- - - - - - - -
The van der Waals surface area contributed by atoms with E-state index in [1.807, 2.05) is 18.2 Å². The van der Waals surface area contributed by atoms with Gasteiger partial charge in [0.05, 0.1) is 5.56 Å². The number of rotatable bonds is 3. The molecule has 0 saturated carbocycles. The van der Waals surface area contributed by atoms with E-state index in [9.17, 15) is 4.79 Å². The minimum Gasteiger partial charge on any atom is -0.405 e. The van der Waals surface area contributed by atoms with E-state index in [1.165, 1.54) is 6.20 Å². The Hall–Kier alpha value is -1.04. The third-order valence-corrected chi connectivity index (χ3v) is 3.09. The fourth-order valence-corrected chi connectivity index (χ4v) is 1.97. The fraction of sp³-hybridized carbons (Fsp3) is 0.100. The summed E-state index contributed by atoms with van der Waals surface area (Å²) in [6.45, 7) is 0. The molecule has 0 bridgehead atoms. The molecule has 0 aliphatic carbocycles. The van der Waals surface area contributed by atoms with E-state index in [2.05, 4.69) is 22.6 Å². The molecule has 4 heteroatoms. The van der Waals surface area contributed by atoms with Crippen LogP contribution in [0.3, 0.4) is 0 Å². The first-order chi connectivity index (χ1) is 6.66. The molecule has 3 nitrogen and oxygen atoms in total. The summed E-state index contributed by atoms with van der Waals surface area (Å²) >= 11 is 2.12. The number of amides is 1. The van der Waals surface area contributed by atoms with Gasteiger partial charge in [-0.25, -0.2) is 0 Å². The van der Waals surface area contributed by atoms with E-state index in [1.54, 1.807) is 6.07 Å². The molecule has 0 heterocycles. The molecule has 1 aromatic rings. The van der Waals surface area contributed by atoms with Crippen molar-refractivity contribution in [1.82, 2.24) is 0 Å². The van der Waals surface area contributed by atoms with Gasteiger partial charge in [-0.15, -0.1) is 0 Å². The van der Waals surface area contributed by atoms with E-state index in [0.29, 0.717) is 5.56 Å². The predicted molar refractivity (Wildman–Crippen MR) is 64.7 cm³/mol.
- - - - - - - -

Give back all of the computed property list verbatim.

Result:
The van der Waals surface area contributed by atoms with E-state index in [1.807, 2.05) is 18.2 Å². The van der Waals surface area contributed by atoms with Gasteiger partial charge in [0.05, 0.1) is 5.56 Å². The number of rotatable bonds is 3. The molecule has 0 saturated carbocycles. The van der Waals surface area contributed by atoms with E-state index in [9.17, 15) is 4.79 Å². The minimum Gasteiger partial charge on any atom is -0.405 e. The van der Waals surface area contributed by atoms with E-state index in [1.165, 1.54) is 6.20 Å². The Hall–Kier alpha value is -1.04. The third-order valence-corrected chi connectivity index (χ3v) is 3.09. The fourth-order valence-corrected chi connectivity index (χ4v) is 1.97. The fraction of sp³-hybridized carbons (Fsp3) is 0.100. The summed E-state index contributed by atoms with van der Waals surface area (Å²) in [6.45, 7) is 0. The molecule has 0 bridgehead atoms. The molecule has 0 aliphatic carbocycles. The van der Waals surface area contributed by atoms with E-state index in [2.05, 4.69) is 22.6 Å². The molecule has 4 heteroatoms. The van der Waals surface area contributed by atoms with Crippen LogP contribution in [0.3, 0.4) is 0 Å². The first-order chi connectivity index (χ1) is 6.66. The molecule has 3 nitrogen and oxygen atoms in total. The summed E-state index contributed by atoms with van der Waals surface area (Å²) >= 11 is 2.12. The number of amides is 1. The van der Waals surface area contributed by atoms with Gasteiger partial charge in [-0.25, -0.2) is 0 Å². The van der Waals surface area contributed by atoms with E-state index in [1.54, 1.807) is 6.07 Å². The molecule has 0 heterocycles. The molecule has 1 aromatic rings. The van der Waals surface area contributed by atoms with Crippen molar-refractivity contribution in [1.82, 2.24) is 0 Å². The van der Waals surface area contributed by atoms with Gasteiger partial charge in [-0.15, -0.1) is 0 Å². The van der Waals surface area contributed by atoms with E-state index in [0.29, 0.717) is 5.56 Å². The predicted molar refractivity (Wildman–Crippen MR) is 64.7 cm³/mol.